What do you find most profound in Still’s work, and what influence did the blues have on some of his compositions?  He certainly knows how to write in other styles, but he is true to his own heritage in both the “Afro-American Symphony” and the Fourth Symphony. It took me 20 years to get to that point. At first, I thought this was just folksy music, [but] the more I defend American music, the more I’m convinced that that’s OK. Certainly other composers used folk music. Dvorak. Mahler. They understood this was music that would have the largest appeal to common people. The blues and the Harlem Renaissance brought Still back to his roots. There was a certain degree of acceptance of jazz among the [musical elite]. But the blues just felt too secular, too raw, too on the nose. The blues made a lot of people uncomfortable. You were too personal with blues. I think Still’s point was, Well, so what, it is what it is and I’m not going to apologize for it.

What in particular strikes you about his “Afro-American Symphony”?  I think that’s his strongest piece. It’s the reality of the sorrow, the reality of the longing. The symphony opens with that solo plaintive English horn sound. It’s the perfect instrument to start this piece, and, then, in the last movement, there’s this aspirational, lovely song that the entire orchestra plays, and, then, he puts it in the voice of a cello, which, in my mind, is the closest instrument in that orchestra that sounds like a human voice. And then, all of a sudden, he flips the switch, and there’s a driving energy that takes us to the end of that piece as if to say this can be the possibility if you aspire to it.

Some African American composers and conductors feel they are invisible in the classical music world. What are the prospects for black composers and conductors today?  I think African American composers have more opportunity now than perhaps they’ve had in the last 30 years. They are certainly less invisible. Part of that is because of the generational shift in people making decisions, especially in the arts. We are less afraid to not solely exist in that Western European tradition. We are braver about embracing things. There’s a great canon we have that comes from that [European] tradition, but it is not correct to pursue that canon at the expense of the other. I think everybody now is braver about pursing the other as long as we don’t abandon the great canon. And that creates more possibilities for African Americans, women, Asian composers. We’re more open to a broader palette. I think we are coming to realize more keenly now, because of what’s happening the world, that we need art to speak to our common humanity more than ever.


Still Video 1 of 4

William Grant Still: Symphony No. 1, “The Afro-American Symphony”

I. “Longing” / Moderato assai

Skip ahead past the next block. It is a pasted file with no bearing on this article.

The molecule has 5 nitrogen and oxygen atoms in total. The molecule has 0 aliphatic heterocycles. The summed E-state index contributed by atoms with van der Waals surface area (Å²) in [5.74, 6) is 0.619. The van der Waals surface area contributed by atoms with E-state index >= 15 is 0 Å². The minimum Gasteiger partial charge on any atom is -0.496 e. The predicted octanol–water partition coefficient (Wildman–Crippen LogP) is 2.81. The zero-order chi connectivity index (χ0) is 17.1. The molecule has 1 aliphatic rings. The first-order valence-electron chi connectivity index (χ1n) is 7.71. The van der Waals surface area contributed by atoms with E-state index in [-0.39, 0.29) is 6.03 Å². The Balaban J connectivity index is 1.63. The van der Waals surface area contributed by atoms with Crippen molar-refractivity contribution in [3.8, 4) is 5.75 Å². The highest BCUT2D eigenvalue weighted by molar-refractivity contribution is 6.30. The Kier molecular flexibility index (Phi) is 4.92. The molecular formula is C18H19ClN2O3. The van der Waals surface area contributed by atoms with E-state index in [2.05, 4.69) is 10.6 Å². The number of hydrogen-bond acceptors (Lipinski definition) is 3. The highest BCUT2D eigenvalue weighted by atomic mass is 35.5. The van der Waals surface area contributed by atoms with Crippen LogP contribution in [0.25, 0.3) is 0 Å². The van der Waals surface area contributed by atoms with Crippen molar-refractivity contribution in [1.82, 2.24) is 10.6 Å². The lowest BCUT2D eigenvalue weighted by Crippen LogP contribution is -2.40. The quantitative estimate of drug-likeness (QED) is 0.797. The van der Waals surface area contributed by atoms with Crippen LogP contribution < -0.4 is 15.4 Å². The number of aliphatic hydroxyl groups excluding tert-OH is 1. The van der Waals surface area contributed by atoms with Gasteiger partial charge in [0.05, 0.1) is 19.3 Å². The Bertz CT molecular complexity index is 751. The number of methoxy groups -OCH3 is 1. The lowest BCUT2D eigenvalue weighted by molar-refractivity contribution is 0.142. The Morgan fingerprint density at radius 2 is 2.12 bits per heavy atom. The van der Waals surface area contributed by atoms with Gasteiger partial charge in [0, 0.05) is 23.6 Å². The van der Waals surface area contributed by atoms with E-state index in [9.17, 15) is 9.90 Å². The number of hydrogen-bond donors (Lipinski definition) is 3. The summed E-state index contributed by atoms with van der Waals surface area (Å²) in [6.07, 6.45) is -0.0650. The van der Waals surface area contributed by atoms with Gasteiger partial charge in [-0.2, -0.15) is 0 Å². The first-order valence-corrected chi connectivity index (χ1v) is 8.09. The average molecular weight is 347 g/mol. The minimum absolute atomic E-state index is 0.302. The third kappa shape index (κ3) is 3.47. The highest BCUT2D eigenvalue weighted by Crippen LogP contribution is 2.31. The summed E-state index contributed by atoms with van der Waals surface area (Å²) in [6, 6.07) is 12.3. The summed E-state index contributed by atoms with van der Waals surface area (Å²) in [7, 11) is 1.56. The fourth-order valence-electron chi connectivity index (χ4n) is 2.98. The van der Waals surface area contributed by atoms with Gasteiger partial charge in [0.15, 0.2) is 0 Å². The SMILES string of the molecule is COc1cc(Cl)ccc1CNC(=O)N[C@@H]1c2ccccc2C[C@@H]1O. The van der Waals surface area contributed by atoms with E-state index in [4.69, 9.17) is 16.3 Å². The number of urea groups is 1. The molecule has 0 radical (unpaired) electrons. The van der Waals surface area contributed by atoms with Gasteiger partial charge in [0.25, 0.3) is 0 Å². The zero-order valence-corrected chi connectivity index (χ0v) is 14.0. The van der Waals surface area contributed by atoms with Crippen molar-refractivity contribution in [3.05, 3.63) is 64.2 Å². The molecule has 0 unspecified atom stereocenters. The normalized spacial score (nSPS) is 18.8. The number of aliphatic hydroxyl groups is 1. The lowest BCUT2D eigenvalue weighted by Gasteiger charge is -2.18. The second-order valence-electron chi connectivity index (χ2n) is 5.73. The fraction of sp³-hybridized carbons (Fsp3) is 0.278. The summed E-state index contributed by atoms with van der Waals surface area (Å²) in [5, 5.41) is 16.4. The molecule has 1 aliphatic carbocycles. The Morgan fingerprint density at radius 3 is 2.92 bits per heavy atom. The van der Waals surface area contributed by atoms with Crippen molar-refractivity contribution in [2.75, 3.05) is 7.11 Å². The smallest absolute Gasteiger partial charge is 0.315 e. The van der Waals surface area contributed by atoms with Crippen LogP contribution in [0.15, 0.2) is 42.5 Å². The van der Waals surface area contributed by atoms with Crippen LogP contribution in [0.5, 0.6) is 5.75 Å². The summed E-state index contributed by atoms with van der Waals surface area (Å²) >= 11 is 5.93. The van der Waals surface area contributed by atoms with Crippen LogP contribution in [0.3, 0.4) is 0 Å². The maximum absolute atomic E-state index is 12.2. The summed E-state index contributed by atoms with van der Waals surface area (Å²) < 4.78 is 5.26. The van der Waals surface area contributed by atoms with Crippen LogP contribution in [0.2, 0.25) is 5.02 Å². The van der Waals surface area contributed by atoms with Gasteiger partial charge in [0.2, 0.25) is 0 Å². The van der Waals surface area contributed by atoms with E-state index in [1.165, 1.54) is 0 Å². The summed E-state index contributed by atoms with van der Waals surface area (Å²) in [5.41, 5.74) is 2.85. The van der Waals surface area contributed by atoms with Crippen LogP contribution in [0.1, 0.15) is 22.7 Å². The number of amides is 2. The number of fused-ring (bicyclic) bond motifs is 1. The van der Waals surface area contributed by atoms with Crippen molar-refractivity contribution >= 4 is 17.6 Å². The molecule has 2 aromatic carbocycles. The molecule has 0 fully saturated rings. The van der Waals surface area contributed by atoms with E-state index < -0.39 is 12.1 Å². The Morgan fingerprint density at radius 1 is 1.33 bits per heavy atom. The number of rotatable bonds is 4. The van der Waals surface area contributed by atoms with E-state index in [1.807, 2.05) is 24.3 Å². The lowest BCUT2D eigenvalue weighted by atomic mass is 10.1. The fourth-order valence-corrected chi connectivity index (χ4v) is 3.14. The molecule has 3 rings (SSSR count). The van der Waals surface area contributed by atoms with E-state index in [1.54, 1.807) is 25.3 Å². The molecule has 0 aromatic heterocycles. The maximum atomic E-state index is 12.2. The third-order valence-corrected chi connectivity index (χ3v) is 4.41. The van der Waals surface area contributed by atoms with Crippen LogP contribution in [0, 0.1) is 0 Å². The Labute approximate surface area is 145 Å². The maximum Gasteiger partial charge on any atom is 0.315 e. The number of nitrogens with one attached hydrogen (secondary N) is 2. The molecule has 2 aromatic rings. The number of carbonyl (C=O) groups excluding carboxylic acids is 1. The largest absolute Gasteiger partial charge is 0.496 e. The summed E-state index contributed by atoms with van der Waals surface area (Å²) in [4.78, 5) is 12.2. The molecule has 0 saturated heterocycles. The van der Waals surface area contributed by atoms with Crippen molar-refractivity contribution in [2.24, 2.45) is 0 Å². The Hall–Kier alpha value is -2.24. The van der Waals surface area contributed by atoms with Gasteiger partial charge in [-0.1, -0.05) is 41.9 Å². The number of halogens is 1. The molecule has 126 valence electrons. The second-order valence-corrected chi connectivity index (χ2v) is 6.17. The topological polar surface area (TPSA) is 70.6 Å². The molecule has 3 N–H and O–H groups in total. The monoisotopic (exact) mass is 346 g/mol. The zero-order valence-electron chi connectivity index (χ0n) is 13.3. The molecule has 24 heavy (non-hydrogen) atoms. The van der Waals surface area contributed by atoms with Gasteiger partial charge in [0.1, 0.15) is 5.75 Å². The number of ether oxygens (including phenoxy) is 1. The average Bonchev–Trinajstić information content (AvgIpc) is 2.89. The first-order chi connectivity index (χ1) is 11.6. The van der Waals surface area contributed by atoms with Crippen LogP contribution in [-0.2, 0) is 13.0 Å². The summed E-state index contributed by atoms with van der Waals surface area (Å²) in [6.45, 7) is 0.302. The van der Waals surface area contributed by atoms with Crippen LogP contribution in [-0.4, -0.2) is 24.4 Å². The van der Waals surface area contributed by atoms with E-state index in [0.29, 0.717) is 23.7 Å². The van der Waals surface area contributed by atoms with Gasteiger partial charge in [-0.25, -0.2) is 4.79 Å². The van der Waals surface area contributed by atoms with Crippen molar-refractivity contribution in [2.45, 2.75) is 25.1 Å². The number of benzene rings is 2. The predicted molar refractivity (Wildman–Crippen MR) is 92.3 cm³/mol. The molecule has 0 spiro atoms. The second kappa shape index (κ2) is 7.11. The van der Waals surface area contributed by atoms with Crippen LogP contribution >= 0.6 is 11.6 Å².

Ensemble: Detroit Symphony Orchestra (USA)

Conductor: Neeme Jarvi

  • Carol J. Oja wrote in her extensive article on “Symphonic for the People: The Mid-Century American Symphony” (full article here):  The symphony is written in four movements, which have two different sets of titles, signaling the cultural bifurcation that defined Still’s career. One version is thoroughly European: “Moderato assai,” “Adagio,” “Animato,” and “Lento, con risoluzione.” While the other, as found in one of Still’s notebooks, refers to African-American history: “Longing,” “Sorrow,” “Humor,” and “Aspiration.”


Still Video 2 of 4

William Grant Still: Symphony No. 1, “The Afro-American Symphony”

II. “Sorrow” / Adagio

Ensemble: Detroit Symphony Orchestra (USA)

Conductor: Neeme Jarvi


Still Video 3 of 4

William Grant Still: Symphony No. 1, “The Afro-American Symphony”

III. “Humor” / Animato

Ensemble: Detroit Symphony Orchestra (USA)

Conductor: Neeme Jarvi


Still Video 4 of 4

William Grant Still: Symphony No. 1, “The Afro-American Symphony”

IV. “Aspiration” / Lento, con risoluzione

Ensemble: Detroit Symphony Orchestra (USA)

Conductor: Neeme Jarvi


June 1, 2020 – Florence Price’s First Symphony

As more and more of us are becoming aware of the systemic racism that is ingrained in our American society, I want to use this week’s post to highlight a Black American symphonic composer that should be known much more than she is:  Florence Price (1887-1953). 

The Chicago Symphony Orchestra gave the premiere performance of her Symphony No. 1 in E Minor in 1933 with Frederick Stock conducting.  From the Chicago Daily News of the time: “It is a faultless work, a work that speaks its own message with restraint and yet with passion…worthy of a place in the regular symphonic repertory.”  The fact that this symphony is not yet part of the regular professional symphonic repertoire today, in my belief, is another painful example of racism in our society.

If you haven’t heard of Price before (or even if you have), take the time to listen to at least her first symphony in the second video below.  When I first heard a recording of this piece, I thoroughly enjoyed it – and I wanted to find the written music to perform with Philharmonia.  However, the score and parts of her orchestral works have not been made available except in a few rare instances.